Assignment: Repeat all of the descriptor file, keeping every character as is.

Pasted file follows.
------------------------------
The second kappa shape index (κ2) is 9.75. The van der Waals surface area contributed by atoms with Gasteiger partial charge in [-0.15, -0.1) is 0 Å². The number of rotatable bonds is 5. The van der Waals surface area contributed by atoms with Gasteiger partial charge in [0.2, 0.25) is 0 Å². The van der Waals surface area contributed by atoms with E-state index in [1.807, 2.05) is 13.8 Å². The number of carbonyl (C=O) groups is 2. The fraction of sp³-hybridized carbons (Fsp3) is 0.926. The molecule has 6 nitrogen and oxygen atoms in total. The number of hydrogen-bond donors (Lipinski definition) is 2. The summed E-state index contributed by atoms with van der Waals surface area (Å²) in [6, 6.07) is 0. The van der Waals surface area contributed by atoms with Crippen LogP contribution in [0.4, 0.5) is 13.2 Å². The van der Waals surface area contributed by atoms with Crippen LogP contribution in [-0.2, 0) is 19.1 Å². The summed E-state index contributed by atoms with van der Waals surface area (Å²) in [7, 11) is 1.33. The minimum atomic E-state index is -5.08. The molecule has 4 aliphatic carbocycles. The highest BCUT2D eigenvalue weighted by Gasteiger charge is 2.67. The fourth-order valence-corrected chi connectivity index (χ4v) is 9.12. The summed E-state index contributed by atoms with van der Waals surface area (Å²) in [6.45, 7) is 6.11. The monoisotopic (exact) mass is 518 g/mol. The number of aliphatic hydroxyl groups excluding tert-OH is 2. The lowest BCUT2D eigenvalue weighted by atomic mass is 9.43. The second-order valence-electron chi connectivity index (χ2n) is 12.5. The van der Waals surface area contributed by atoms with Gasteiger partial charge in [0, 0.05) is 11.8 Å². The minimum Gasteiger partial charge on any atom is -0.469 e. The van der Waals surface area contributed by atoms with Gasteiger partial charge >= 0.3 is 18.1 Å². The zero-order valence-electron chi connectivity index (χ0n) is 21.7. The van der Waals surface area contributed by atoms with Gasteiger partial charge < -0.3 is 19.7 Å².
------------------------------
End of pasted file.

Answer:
The second kappa shape index (κ2) is 9.75. The van der Waals surface area contributed by atoms with Gasteiger partial charge in [-0.15, -0.1) is 0 Å². The number of rotatable bonds is 5. The van der Waals surface area contributed by atoms with Gasteiger partial charge in [0.2, 0.25) is 0 Å². The van der Waals surface area contributed by atoms with E-state index in [1.807, 2.05) is 13.8 Å². The number of carbonyl (C=O) groups is 2. The fraction of sp³-hybridized carbons (Fsp3) is 0.926. The molecule has 6 nitrogen and oxygen atoms in total. The number of hydrogen-bond donors (Lipinski definition) is 2. The summed E-state index contributed by atoms with van der Waals surface area (Å²) in [6, 6.07) is 0. The van der Waals surface area contributed by atoms with Crippen LogP contribution in [0.4, 0.5) is 13.2 Å². The van der Waals surface area contributed by atoms with Crippen LogP contribution in [-0.2, 0) is 19.1 Å². The summed E-state index contributed by atoms with van der Waals surface area (Å²) in [7, 11) is 1.33. The minimum atomic E-state index is -5.08. The molecule has 4 aliphatic carbocycles. The highest BCUT2D eigenvalue weighted by Gasteiger charge is 2.67. The fourth-order valence-corrected chi connectivity index (χ4v) is 9.12. The summed E-state index contributed by atoms with van der Waals surface area (Å²) in [6.45, 7) is 6.11. The monoisotopic (exact) mass is 518 g/mol. The number of aliphatic hydroxyl groups excluding tert-OH is 2. The lowest BCUT2D eigenvalue weighted by atomic mass is 9.43. The second-order valence-electron chi connectivity index (χ2n) is 12.5. The van der Waals surface area contributed by atoms with Gasteiger partial charge in [0, 0.05) is 11.8 Å². The minimum Gasteiger partial charge on any atom is -0.469 e. The van der Waals surface area contributed by atoms with Gasteiger partial charge >= 0.3 is 18.1 Å². The zero-order valence-electron chi connectivity index (χ0n) is 21.7. The van der Waals surface area contributed by atoms with Gasteiger partial charge < -0.3 is 19.7 Å².